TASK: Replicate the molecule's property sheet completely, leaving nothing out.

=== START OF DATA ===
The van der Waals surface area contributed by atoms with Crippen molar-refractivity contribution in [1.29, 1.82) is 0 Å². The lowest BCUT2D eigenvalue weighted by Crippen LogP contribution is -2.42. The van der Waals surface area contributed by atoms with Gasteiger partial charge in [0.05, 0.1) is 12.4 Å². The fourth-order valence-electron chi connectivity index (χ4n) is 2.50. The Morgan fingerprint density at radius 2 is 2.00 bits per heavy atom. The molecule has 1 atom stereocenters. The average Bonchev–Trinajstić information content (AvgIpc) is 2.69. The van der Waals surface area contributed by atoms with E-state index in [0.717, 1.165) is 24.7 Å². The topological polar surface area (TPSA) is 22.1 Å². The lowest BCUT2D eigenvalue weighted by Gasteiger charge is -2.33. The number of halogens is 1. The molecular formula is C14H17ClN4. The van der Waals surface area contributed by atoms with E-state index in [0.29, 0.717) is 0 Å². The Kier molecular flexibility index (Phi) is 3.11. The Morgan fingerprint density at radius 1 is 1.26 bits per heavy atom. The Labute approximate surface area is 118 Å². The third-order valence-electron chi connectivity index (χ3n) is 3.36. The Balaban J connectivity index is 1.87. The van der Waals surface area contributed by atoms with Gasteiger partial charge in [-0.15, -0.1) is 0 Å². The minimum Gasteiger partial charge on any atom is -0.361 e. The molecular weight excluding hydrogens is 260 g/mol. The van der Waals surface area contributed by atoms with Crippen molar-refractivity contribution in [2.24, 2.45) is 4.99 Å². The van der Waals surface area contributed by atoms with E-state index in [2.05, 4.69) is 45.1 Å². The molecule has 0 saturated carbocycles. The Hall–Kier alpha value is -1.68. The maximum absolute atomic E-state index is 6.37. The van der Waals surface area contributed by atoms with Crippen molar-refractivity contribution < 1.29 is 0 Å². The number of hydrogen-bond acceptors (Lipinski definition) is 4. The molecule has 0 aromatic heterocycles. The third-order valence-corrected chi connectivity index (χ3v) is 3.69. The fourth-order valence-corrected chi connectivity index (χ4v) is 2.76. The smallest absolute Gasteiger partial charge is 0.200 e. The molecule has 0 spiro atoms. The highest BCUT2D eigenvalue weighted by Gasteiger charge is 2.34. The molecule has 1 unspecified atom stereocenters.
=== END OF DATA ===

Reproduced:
The van der Waals surface area contributed by atoms with Crippen molar-refractivity contribution in [1.29, 1.82) is 0 Å². The lowest BCUT2D eigenvalue weighted by Crippen LogP contribution is -2.42. The van der Waals surface area contributed by atoms with Gasteiger partial charge in [0.05, 0.1) is 12.4 Å². The fourth-order valence-electron chi connectivity index (χ4n) is 2.50. The Morgan fingerprint density at radius 2 is 2.00 bits per heavy atom. The molecule has 1 atom stereocenters. The average Bonchev–Trinajstić information content (AvgIpc) is 2.69. The van der Waals surface area contributed by atoms with E-state index in [0.717, 1.165) is 24.7 Å². The topological polar surface area (TPSA) is 22.1 Å². The lowest BCUT2D eigenvalue weighted by Gasteiger charge is -2.33. The number of halogens is 1. The molecular formula is C14H17ClN4. The van der Waals surface area contributed by atoms with E-state index in [0.29, 0.717) is 0 Å². The Kier molecular flexibility index (Phi) is 3.11. The Morgan fingerprint density at radius 1 is 1.26 bits per heavy atom. The Labute approximate surface area is 118 Å². The third-order valence-electron chi connectivity index (χ3n) is 3.36. The Balaban J connectivity index is 1.87. The van der Waals surface area contributed by atoms with Gasteiger partial charge in [-0.15, -0.1) is 0 Å². The minimum Gasteiger partial charge on any atom is -0.361 e. The molecular weight excluding hydrogens is 260 g/mol. The van der Waals surface area contributed by atoms with Crippen molar-refractivity contribution in [2.24, 2.45) is 4.99 Å². The van der Waals surface area contributed by atoms with E-state index in [2.05, 4.69) is 45.1 Å². The molecule has 0 saturated carbocycles. The Hall–Kier alpha value is -1.68. The maximum absolute atomic E-state index is 6.37. The van der Waals surface area contributed by atoms with Crippen molar-refractivity contribution < 1.29 is 0 Å². The number of hydrogen-bond acceptors (Lipinski definition) is 4. The molecule has 0 aromatic heterocycles. The third-order valence-corrected chi connectivity index (χ3v) is 3.69. The fourth-order valence-corrected chi connectivity index (χ4v) is 2.76. The smallest absolute Gasteiger partial charge is 0.200 e. The molecule has 0 spiro atoms. The highest BCUT2D eigenvalue weighted by Gasteiger charge is 2.34. The molecule has 1 unspecified atom stereocenters.